Danish2

CHERRY AND CHEESE FILLED DANISH
Recipe by Isabelle Lapin

Preparation: 30 min
Cooking: 40 min
Proofing till dough double
Makes 8 portions

Ingredients: (12 oz. dough for 1 ring)
¾ oz. (1Tbsp.+1 tsp.; 12g. dry yeast) fresh yeast
½ cup warm milk
3 cups (390g.) all-purpose flour
¼ cup (50g.) sugar
1 tsp. (5g.) salt
¼ tsp. baking powder
8 oz. (226g.; 2 sticks) cold butter cut in pieces
2 large eggs (100g.)
Cherry and Cream cheese filling:
6 oz. (12 Tbsp.) pitted fresh cherries
8 oz. soften cream cheese
3 Tbsp. sugar
1 tsp. vanilla extract
1 large egg yolk
Danish1Preparation:
Combine the yeast and the warm milk and pinch of sugar. It should become frothy and bubbly. If it does not make bubbles your yeast is dead and you must change it. Combine all the dry ingredients in the bowl of a stand mixer with the paddle attachment. Mix, then add the butter and process until it resembles coarse meal. You can do that with two knives or your fingertips. Add the eggs and yeast mixture. Mix until it makes a soft ball–not sticky. Place in an oiled bowl and cover with plastic wrap. Place the bowl in a warm place. Allow to double in size (about 2 hours). Press down gently to release the gasses and weigh 12 ounces. Roll it into a rectangle 12″ by 8″. Spread the filling and roll the dough jellyroll style. Make 3 cuts around the outside and gather the ends by pinching them together. Put on baking sheet cover with parchment paper and let stand for 1 hour. Brush with egg wash (1 large egg+1 yolk+ pinch salt).
Filling: Preheat the oven at 360F. Cream the cheese. Add the sugar and the vanilla and then the yolk. Add the pitted cherries.

Tips and info: You can use pie filling instead of fresh cherries or cherries in jar. Spread the cream cheese filling first then spread the pie filling against the cheese filling and roll the dough. You can use any flavored filling you like. You can also use fresh seasonal fruits.
We call a certain kind of pastry, filled with cheese or fruit, “Danish pastry.” Is it really from Denmark? Well, Danish pastry may have come to the United States from Denmark. But its name in Denmark suggests that it did not originate there. The Danes call this pastry Wienerbrod, or “Vienna Bread”, and Vienna is a city in Austria. What happened is that in 1850 bakery workers in Denmark went on strike. It forced the owners to hire workers from abroad, among them several Austrian bakers, who brought along new baking traditions and pastry recipes. The Danish bakers adjusted these recipes to their own liking and it became what we know now as Danish pastry.
Danish immigrants brought Danish pastry to the U.S.. Lauritz Klitteng popularized this pastry around 1915-1920. According to Mr. Klitteng, he made Danish pastry for the wedding of President Wilson in December 1915. In 1962, Mr. Gertner befriended the Danish baker who convinced him that Danish pastry might be well received in New York. Mr. Gertner began serving the pastry in his restaurant and it immediately was a success.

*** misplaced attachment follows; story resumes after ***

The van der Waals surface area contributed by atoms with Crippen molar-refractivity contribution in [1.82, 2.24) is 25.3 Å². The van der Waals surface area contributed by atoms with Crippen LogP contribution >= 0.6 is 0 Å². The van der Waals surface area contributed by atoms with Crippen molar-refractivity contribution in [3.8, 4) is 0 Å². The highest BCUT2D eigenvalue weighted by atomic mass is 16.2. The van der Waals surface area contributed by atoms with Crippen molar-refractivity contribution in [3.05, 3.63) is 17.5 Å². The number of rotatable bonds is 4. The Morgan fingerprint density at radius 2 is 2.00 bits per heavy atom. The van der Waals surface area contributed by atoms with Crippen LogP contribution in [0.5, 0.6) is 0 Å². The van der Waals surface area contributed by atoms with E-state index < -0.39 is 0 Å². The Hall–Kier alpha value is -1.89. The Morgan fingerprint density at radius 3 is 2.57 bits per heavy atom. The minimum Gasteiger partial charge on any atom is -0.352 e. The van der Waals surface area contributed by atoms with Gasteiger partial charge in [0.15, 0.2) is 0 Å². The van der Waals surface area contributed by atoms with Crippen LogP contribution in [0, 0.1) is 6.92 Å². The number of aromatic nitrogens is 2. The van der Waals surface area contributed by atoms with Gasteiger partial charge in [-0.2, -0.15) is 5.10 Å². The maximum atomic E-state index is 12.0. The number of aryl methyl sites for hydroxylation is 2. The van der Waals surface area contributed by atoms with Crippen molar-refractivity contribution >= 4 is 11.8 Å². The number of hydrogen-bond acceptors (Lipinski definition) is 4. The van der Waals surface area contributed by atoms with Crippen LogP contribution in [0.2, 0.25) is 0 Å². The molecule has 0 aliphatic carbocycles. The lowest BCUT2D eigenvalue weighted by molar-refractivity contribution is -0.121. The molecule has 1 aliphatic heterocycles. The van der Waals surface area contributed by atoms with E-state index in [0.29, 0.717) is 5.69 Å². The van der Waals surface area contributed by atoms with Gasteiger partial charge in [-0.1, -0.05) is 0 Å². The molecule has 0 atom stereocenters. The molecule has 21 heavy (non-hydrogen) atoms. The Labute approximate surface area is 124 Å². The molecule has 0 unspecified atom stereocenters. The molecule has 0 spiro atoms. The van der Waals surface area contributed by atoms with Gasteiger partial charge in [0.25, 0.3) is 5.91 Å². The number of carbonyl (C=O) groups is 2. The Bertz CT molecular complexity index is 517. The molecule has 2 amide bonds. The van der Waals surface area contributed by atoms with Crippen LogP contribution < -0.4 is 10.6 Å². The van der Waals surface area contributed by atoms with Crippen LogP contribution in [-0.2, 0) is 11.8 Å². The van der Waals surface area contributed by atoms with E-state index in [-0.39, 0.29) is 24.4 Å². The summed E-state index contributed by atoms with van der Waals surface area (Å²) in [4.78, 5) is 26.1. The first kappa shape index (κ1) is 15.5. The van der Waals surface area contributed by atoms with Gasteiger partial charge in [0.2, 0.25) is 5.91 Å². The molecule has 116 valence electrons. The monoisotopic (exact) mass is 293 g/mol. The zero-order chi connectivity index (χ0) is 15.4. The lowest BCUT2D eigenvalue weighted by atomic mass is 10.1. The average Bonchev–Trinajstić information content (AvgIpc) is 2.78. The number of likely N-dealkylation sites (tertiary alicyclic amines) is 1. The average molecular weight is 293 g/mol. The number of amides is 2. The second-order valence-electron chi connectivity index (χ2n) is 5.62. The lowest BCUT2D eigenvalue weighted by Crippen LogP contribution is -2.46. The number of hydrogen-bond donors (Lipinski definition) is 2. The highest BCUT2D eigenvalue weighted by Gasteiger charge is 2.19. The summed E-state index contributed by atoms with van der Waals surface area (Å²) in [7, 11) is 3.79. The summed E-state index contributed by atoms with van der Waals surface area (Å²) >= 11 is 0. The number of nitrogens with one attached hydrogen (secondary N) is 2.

It is not known where cherries originated from, but they have been a popular fruit in Europe for centuries. They made their way to the U.S. by European settlers in the 1860’s. Later French settlers planted cherry pits they had brought from Normandie throughout the Great Lake region. But cherry farming really started in the late 1850’s. The most common sweet cherry variety is the Bing cherry. This cherry originated in Oregon (60% with Washington State of the sweet cherries production) and received its name from the Chinese workers on the cherry farm. The Montmorency cherry is the most popular tart variety. Most of the tart cherries are from Michigan (75% of the production of tart cherries) and Wisconsin.

This Weekend — Taste of Tribeca

Have an appetite for amazing food? Come and join us on Greenwich Street (by Harrison Street) and work up that appetite this weekend at Taste of Tribeca, where we’ll have lots of fun activities for you and your family.

Taste of Tribeca 
This Saturday, May 16th from 11:30am to 3:00pm
MY Sports Zone! 
Manhattan Youth has been a leader in sports and fitness programming in lower Manhattan since 1986. So this Saturday at Taste of Tribeca, we’re bringing out MY Sports Zone!
Show us your best Eli Manning impression at the football toss, where accuracy is key. Throw the football through our target tire and win a prize! Or channel your inner Rickie Fowler on our carnival style mini golf course!
We’d love for all of our members to stop by.

Come Play With Clay
Manhattan Youth will also have a clay table. Bring the kids over and watch them have tons of fun working with air-dry clay. They can make anything from animals to small bowls, and you can take your projects home as soon as they’re done!

And we haven’t even mentioned the delicious food from over 70 great neighborhood restaurants! 
This outdoor culinary festival benefits arts and enrichment programs at local public schools, PS 150 and PS 234.
(Some inside info: Get there early!)

Don’t forget to follow us Instagram: @manhattanyouth

And here’s the full Center schedule.
SpringSchedule2015NoMovie